other athletic organizations that spell out who can compete and under what conditions and under hormone therapy and different things like that. nobody is going to go through all that just to win a competition. you know, here in arkansas, the law -- the sporting law, and i told the governor this, why did the law, if it's really about fairness, why did the law cover kindergarteners? because between kindergarten and puberty, there's no difference in athletic ability between boys and girls. and so i think that really puts the lie to what these kind of bills are all about. >> thank you for your work on this front and thank you for joining us to help make this a lot clearer for my audience. evelyn rios stafford is a justice of the peace in washington county, arkansas. we appreciate you being here this morning. here's an update from capitol hill. there is no update because the
filibuster is still in place and bills are not being passed. jonathan cape hart will get into it with a former senate minority leader among other things. what have you got, my friend? >> we've got a lot to cover today including donald trump's message last night to the republican faithful and why the gop is still enthralled to the twice impeached former president. plus, former senate majority leader harry reid is on the show live talking about the filibuster fight. we'll talk about all sides of the debate and we'll also be talking about so-called vaccine passports. that's just a sample of what we've got coming up on "the sunday show," ali. >> how did that become a thing? i'm fascinated that we've spent more than a year talking about these somewhat annoying pieces of paper you put over your mouth or pieces of cloth. i can manage wearing a mask if it will keep people well. how did vaccine passports become a cultural issue? >> you know, ali, i wish i knew. we're talking about safeguarding the health care of everyone, the health and safety of everyone, and somehow it's become a flash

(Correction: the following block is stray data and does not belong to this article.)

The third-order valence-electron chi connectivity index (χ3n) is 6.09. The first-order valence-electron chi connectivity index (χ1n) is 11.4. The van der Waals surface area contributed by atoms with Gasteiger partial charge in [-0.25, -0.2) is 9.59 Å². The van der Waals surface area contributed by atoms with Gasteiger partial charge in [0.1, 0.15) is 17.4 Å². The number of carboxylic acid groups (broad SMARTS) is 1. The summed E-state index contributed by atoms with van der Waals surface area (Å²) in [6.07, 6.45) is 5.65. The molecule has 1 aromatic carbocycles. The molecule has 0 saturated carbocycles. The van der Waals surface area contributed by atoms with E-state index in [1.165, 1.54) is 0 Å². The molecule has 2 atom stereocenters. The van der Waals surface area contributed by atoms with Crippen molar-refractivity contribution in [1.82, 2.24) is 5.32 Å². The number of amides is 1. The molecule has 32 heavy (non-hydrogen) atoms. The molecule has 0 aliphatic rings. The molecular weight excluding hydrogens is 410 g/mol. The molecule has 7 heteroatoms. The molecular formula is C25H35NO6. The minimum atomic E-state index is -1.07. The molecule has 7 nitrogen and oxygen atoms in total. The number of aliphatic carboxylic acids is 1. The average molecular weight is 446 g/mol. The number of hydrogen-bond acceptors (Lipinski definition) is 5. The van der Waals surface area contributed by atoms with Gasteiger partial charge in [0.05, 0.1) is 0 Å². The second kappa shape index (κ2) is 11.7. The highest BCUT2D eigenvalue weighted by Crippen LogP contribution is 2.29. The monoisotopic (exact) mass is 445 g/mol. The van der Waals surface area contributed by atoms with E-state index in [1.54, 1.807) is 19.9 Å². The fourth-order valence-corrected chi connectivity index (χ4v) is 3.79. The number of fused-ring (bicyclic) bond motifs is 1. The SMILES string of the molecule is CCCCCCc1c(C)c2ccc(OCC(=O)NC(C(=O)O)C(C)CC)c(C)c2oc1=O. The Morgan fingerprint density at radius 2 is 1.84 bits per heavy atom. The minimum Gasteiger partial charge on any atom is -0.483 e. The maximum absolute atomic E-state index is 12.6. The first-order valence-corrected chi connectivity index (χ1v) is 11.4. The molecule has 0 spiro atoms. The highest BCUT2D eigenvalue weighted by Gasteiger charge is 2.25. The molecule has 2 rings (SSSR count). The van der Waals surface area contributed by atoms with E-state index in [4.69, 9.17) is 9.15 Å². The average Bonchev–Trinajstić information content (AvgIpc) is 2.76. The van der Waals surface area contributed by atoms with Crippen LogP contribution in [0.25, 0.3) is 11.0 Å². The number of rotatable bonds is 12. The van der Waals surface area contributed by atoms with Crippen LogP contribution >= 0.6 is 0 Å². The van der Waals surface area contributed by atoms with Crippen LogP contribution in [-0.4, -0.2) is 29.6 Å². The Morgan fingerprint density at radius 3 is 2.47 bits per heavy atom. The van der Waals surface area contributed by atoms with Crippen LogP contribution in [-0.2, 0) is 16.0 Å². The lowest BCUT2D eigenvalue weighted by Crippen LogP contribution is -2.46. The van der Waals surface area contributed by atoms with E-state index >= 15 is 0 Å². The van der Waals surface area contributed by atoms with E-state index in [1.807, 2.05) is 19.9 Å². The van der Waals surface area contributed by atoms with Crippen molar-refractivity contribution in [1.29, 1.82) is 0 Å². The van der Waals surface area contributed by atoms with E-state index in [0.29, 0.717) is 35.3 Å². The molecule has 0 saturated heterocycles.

point. >> amazing. jonathan, i'm looking forward to watching the show. jonathan capehart, the sunday show gets started at 10:00 a.m. eastern. overnight democratic state legislators in maryland enacted sweeping police reform after overriding not one or two, but three vetoes by the state's republican governor. i'll talk to the mayor of baltimore about it, next. plus a black army officer now suing a virginia police department over yet another incident of unnecessary police brutality. how it all unfolded, next. stay with us. ext. stay w ith us
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hold on. what's going -- hold on. i don't -- >> get out of the car and get on the ground now. >> take your seat belt off and get out of the car. >> according to a new lawsuit and body camera footage, they pulled their guns and pepper sprayed kara nazario who is black and latino. joining us is vaughn hillyard. what we see appears to be just the tip of the situation. i just want, for the viewers who couldn't catch it all, they're telling him to get out of the car. he had his seat belt on. he said i'm afraid to get out of the car. he was afraid if he takes his hand and puts it on the seat belt, the thing that happens to a lot of black men in the hands of police was going to happen to him. >> one of those two officers